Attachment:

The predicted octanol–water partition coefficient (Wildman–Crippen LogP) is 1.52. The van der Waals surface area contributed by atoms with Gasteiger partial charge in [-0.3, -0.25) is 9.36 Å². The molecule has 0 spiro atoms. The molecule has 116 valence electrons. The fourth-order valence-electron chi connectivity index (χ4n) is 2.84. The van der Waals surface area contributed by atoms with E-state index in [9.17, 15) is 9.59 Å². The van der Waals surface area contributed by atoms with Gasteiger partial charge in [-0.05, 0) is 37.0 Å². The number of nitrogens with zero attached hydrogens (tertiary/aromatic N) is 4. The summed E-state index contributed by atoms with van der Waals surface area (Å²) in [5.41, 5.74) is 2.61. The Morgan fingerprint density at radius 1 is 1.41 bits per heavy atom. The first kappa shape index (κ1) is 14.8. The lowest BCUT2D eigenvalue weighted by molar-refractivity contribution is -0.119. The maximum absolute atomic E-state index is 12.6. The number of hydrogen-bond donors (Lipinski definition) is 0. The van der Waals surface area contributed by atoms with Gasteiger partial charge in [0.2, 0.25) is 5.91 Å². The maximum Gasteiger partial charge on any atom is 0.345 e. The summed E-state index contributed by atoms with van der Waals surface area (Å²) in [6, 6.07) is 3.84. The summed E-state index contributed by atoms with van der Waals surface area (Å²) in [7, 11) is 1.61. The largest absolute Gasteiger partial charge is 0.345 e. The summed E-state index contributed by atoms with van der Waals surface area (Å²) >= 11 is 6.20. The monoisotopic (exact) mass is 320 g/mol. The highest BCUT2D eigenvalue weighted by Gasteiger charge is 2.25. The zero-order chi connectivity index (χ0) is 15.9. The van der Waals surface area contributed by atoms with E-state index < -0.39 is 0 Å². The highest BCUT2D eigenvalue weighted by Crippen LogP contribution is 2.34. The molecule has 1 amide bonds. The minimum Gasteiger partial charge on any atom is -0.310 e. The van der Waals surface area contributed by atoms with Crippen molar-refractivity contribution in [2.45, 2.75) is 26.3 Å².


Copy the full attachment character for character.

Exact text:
The predicted octanol–water partition coefficient (Wildman–Crippen LogP) is 1.52. The van der Waals surface area contributed by atoms with Gasteiger partial charge in [-0.3, -0.25) is 9.36 Å². The molecule has 0 spiro atoms. The molecule has 116 valence electrons. The fourth-order valence-electron chi connectivity index (χ4n) is 2.84. The van der Waals surface area contributed by atoms with E-state index in [9.17, 15) is 9.59 Å². The van der Waals surface area contributed by atoms with Gasteiger partial charge in [-0.05, 0) is 37.0 Å². The number of nitrogens with zero attached hydrogens (tertiary/aromatic N) is 4. The summed E-state index contributed by atoms with van der Waals surface area (Å²) in [5.41, 5.74) is 2.61. The Morgan fingerprint density at radius 1 is 1.41 bits per heavy atom. The first kappa shape index (κ1) is 14.8. The lowest BCUT2D eigenvalue weighted by molar-refractivity contribution is -0.119. The maximum absolute atomic E-state index is 12.6. The number of hydrogen-bond donors (Lipinski definition) is 0. The van der Waals surface area contributed by atoms with Gasteiger partial charge in [0.2, 0.25) is 5.91 Å². The maximum Gasteiger partial charge on any atom is 0.345 e. The summed E-state index contributed by atoms with van der Waals surface area (Å²) in [6, 6.07) is 3.84. The summed E-state index contributed by atoms with van der Waals surface area (Å²) in [7, 11) is 1.61. The largest absolute Gasteiger partial charge is 0.345 e. The summed E-state index contributed by atoms with van der Waals surface area (Å²) >= 11 is 6.20. The monoisotopic (exact) mass is 320 g/mol. The highest BCUT2D eigenvalue weighted by Gasteiger charge is 2.25. The zero-order chi connectivity index (χ0) is 15.9. The van der Waals surface area contributed by atoms with E-state index < -0.39 is 0 Å². The highest BCUT2D eigenvalue weighted by Crippen LogP contribution is 2.34. The molecule has 1 amide bonds. The minimum Gasteiger partial charge on any atom is -0.310 e. The van der Waals surface area contributed by atoms with Crippen molar-refractivity contribution in [2.45, 2.75) is 26.3 Å².